Bangladesh will assess their captaincy situation following the one-day series against England after Shakib Al Hasan asked for a break from leadership duties as he struggled to combine all his roles. Mashrafe Mortaza is captain for the limited-overs matches, but coach Jamie Siddons hinted that Shakib was his preferred choice to guide the team into next year's World Cup.

Mortaza has only recently returned from a long-term knee injury which limited his participation during England's tour of Bangladesh earlier this year to one disappointing ODI appearance. However, he has resumed the captaincy position that was his when he broke down in West Indies last July during the side's famous victory at Kingstown.

Shakib's form has tailed off in recent months since he became the game's leading allrounder. He averaged 13 with the bat in the Test series against England earlier in the season, although did manage eight wickets - including a five-wicket return at Old Trafford - with his left-arm spin, and followed that by scoring just 52 runs in three innings at the Asia Cup in Sri Lanka.

"Shakib was the main person behind the decision, he decided it was a bit much for him," Siddons told Cricinfo. "His form was down with the bat and he needed a rest. Mashrafe was always going to come into the one-day side so it was a perfect chance for him to take the reins.

"We'll see how it goes after this tour, I think Shakib is ideally suited to the captaincy particularly leading into the World Cup but if Mash performs with the ball - and that's his big challenge - he may be a good choice as well. If Shakib gets into form we may stick with it."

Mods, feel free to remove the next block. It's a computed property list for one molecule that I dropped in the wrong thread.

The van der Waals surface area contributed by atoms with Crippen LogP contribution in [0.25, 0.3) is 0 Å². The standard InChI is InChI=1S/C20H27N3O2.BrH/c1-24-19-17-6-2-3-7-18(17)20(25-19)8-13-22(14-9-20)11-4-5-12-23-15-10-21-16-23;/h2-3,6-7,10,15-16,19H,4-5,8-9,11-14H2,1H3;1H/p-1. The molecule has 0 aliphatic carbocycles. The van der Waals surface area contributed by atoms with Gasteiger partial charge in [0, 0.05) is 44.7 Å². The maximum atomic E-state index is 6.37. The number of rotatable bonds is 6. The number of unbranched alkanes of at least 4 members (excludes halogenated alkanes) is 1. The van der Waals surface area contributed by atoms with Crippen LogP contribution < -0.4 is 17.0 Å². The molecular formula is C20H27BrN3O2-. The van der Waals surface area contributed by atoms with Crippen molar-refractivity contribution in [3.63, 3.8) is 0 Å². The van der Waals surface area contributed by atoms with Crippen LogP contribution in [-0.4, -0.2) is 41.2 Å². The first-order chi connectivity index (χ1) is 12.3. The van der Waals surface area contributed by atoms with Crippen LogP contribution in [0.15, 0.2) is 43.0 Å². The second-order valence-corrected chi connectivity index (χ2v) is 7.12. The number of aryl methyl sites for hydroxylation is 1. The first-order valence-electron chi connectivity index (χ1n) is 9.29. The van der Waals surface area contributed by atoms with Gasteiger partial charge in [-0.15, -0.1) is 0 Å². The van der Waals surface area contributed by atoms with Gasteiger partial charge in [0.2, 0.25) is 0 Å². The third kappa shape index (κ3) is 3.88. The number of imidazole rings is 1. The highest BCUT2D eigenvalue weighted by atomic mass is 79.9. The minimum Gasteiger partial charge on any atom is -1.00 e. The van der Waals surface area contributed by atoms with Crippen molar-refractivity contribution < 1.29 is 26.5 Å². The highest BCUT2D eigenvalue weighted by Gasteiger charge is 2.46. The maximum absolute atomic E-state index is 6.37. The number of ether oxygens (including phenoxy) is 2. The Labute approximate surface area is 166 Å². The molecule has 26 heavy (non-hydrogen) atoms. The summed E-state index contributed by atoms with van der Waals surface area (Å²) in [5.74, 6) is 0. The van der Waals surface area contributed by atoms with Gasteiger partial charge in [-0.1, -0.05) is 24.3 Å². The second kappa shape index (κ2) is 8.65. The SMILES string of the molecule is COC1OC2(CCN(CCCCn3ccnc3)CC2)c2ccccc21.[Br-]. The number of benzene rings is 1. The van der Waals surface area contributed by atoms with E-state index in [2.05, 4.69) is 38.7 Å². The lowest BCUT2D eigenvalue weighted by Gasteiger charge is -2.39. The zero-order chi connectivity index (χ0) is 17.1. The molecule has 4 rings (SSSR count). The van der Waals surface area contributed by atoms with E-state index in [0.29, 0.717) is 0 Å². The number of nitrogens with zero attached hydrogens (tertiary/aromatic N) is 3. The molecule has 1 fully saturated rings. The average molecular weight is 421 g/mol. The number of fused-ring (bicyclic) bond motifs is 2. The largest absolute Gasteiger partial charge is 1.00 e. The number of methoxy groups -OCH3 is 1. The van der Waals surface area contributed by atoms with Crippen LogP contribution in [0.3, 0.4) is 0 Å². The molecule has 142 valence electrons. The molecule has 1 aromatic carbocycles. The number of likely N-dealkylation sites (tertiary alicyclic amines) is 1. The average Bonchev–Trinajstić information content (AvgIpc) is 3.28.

One good piece of news for Shakib as he strives to regain form is the absence of Graeme Swann, who has been rested for the series. Swann has dismissed Shakib five times in seven innings and it hadn't escaped Siddons' notice that the offspinner wouldn't be around. "He's been a thorn in our side so I'm happy to see him out and I'm sure Shakib is happy to see him gone," he said.

It is a gamble to put Mortaza back in the captaincy hot seat because he is still feeling his way back into the side and, although he remains the country's leading pace bowler, he certainly isn't the threat of a few years ago. Siddons, while backing Mortaza for the three ODIs which start on Thursday, added that it was vital he justified his position in the team.

"The body I think will get through it's just the form and the performance," he said. "I think he's dropped a yard of pace so we'll have to see how he goes against the big boys. England certainly won't hold back on him so we'll see how he stands up. If he swings the ball he'll be fine."

England will be expected to collect another whitewash in the one-day series, but Siddons warned that his team can pull off a surprise. They should have won the second match in Dhaka earlier in the year but couldn't stop Eoin Morgan, and the visitors will look to Tamim Iqbal to continue his form from the Tests where he scored two thrilling hundreds.

"If Tamim goes off in any of these three one-day games England are in a whole heap of trouble," Siddons said. "We can put on a big score if the other guys bat around him. Anything is possible. Each time I speak to him he is learning more about the game. He will get out silly sometimes, but he is the bloke who sets up big scores which win matches. I won't be pulling him back."

One man who has returned to the squad, although is unlikely to feature at the start of the series after Siddons said the batting line-up which piled up 301 for 7 against Middlesex was his No. 1 choice, is 22-year-old Raqibul Hasan who stormed out of the squad on the eve of the first Test in Chittagong.

"There was a bit of a battle to get him back in, but he's one of our really good up-and-coming young players," Siddons said. "He needs to stay in this group to develop, a bit like Jahurul [Islam] who has just come in and is developing. It's great to have Raqibul back and to see Jahurul making runs - they are the future of Bangladesh.

"We have to keep them. Both of them are potentially world-class players and down the track should be there for years to come when Bangladesh come good."

Andrew McGlashan is assistant editor of Cricinfo